Abortion-rights protesters hold placards during a rally at the Columbia County courthouse.
Photo by Paul Weaver/SOPA Images/LightRocket via Getty Images
- Ohio outlawed abortions after six weeks following the overturning of Roe v. Wade last week.
- Physicians in neighboring Indiana described an influx of out-of-state patients seeking care.
- Among those traveling across state lines to receive an abortion was a pregnant 10-year-old.
With abortion outlawed after six weeks in Ohio, physicians in neighboring Indiana described an influx of out-of-state patients seeking care. Among them: a pregnant 10-year-old.
Dr. Caitlin Bernard, an Indianapolis obstetrician-gynecologist, told the Indianapolis Star that just three days after the federal right to an abortion was reversed she received a call from a colleague, a child abuse doctor in Ohio, who needed her help. The physician had a pregnant patient, a 10-year-old, who could no longer legally undergo the procedure in her home state.
In Indiana, for now at least, abortion is legal up to 22 weeks after a pregnant person’s last menstrual cycle. However, Indiana politicians have scheduled a special legislative session later this month to address abortion laws. Republican lawmakers, who hold a supermajority in the state, indicate they intend to further restrict the procedure.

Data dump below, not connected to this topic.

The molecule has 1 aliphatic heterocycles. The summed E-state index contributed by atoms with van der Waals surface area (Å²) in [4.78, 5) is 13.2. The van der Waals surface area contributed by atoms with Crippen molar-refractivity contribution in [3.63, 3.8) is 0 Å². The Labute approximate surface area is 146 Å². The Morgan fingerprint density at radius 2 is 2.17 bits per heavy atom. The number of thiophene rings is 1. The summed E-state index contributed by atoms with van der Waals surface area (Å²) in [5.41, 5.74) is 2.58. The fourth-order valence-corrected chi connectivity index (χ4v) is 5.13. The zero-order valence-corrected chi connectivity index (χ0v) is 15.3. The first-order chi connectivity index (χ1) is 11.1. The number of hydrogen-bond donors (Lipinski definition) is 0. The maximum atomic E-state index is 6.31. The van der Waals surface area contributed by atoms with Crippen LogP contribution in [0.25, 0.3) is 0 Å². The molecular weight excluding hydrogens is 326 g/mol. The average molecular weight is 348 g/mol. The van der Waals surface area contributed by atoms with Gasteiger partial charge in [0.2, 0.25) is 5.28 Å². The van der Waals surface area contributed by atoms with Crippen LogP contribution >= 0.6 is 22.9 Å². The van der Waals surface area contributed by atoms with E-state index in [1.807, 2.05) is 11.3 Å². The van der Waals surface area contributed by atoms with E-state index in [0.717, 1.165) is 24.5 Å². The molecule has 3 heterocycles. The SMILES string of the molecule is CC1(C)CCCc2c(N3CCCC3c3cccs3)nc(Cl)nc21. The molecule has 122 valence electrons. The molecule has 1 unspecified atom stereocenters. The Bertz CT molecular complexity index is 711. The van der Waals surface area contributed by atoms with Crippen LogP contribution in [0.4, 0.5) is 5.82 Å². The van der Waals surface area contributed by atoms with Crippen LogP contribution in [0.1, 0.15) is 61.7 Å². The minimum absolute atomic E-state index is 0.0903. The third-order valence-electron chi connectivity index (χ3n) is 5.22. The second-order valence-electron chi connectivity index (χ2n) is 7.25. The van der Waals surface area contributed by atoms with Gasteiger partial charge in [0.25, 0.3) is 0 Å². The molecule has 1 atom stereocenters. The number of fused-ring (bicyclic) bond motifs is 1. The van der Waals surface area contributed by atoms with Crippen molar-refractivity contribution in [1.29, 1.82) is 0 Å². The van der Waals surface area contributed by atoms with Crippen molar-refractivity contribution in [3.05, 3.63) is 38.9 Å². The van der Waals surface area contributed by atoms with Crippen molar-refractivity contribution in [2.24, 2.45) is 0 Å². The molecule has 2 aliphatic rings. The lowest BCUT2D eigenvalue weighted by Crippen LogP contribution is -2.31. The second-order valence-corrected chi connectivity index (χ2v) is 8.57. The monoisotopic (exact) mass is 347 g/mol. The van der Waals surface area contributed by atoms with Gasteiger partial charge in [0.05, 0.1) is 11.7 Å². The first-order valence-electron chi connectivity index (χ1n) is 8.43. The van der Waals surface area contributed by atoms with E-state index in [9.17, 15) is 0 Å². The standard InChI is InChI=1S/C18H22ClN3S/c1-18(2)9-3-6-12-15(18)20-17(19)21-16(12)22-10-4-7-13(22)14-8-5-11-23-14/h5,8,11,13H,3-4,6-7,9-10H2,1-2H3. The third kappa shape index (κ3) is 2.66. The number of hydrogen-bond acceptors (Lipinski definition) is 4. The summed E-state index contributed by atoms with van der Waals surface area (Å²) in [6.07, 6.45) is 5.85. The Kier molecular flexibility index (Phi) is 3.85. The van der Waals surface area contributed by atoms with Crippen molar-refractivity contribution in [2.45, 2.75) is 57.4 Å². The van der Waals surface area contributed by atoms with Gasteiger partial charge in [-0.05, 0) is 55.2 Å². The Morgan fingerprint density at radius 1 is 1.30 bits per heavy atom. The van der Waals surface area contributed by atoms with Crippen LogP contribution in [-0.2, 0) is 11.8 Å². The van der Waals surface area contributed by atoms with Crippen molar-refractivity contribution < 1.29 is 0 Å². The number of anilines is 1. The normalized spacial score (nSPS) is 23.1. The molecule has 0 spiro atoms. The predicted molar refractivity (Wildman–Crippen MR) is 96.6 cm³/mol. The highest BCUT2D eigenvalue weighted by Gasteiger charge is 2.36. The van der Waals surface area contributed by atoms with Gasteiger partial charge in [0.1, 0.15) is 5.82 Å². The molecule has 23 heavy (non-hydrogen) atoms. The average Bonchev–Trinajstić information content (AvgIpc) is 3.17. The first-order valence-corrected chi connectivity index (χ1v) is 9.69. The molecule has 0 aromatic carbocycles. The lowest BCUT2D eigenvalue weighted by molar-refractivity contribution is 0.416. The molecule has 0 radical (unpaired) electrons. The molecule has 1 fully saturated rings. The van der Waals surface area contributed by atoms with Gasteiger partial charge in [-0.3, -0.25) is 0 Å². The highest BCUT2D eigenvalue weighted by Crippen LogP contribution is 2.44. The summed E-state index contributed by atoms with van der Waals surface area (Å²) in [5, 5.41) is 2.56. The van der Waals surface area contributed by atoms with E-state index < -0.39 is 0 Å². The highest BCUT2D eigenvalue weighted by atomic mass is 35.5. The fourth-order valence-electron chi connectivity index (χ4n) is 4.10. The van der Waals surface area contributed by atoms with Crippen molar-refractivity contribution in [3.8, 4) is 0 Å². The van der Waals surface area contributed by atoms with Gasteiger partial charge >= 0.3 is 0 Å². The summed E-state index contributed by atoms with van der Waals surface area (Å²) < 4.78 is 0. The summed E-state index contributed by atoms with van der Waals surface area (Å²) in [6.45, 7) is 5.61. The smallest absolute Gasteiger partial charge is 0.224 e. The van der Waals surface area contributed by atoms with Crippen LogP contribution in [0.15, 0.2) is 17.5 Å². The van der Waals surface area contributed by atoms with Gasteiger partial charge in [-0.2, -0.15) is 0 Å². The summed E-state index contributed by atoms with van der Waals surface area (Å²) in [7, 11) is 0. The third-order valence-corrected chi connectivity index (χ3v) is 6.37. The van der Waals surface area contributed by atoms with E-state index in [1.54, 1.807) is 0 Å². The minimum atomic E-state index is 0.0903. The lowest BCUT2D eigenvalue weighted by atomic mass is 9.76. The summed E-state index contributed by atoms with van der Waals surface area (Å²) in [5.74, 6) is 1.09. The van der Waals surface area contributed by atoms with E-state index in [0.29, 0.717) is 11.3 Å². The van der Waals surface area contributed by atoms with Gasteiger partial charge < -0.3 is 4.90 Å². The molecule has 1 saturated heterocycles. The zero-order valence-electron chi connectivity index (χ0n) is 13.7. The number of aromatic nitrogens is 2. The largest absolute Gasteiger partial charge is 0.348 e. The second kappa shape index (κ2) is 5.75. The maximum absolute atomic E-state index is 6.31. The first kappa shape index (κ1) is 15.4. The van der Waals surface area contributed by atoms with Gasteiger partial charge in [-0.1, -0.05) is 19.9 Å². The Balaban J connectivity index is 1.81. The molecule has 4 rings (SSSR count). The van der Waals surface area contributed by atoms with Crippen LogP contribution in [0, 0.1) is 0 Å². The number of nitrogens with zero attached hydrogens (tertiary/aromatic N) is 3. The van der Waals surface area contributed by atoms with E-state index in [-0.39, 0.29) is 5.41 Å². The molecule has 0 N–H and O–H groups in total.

Despite the influx of patients seeking care across state lines, with abortion access likely to be restricted in Indiana, Bernard’s ability to help those seeking the procedure in the future is uncertain.
“It’s hard to imagine that in just a few short weeks we will have no ability to provide that care,” Bernard, who agreed to help the 10-year-old patient, told the Indianapolis Star.
Bernard did not immediately respond to Insider’s request for comment.
Other nearby states, including Illinois, where abortion is likely to remain legal, are bracing for an influx of patients seeking care from nearby states where the procedure is more heavily restricted, including Ohio, Kentucky, and Missouri.
Planned Parenthood Illinois expects the state will see an additional 20,000 to 30,000 patients overall crossing its border to receive abortions each year.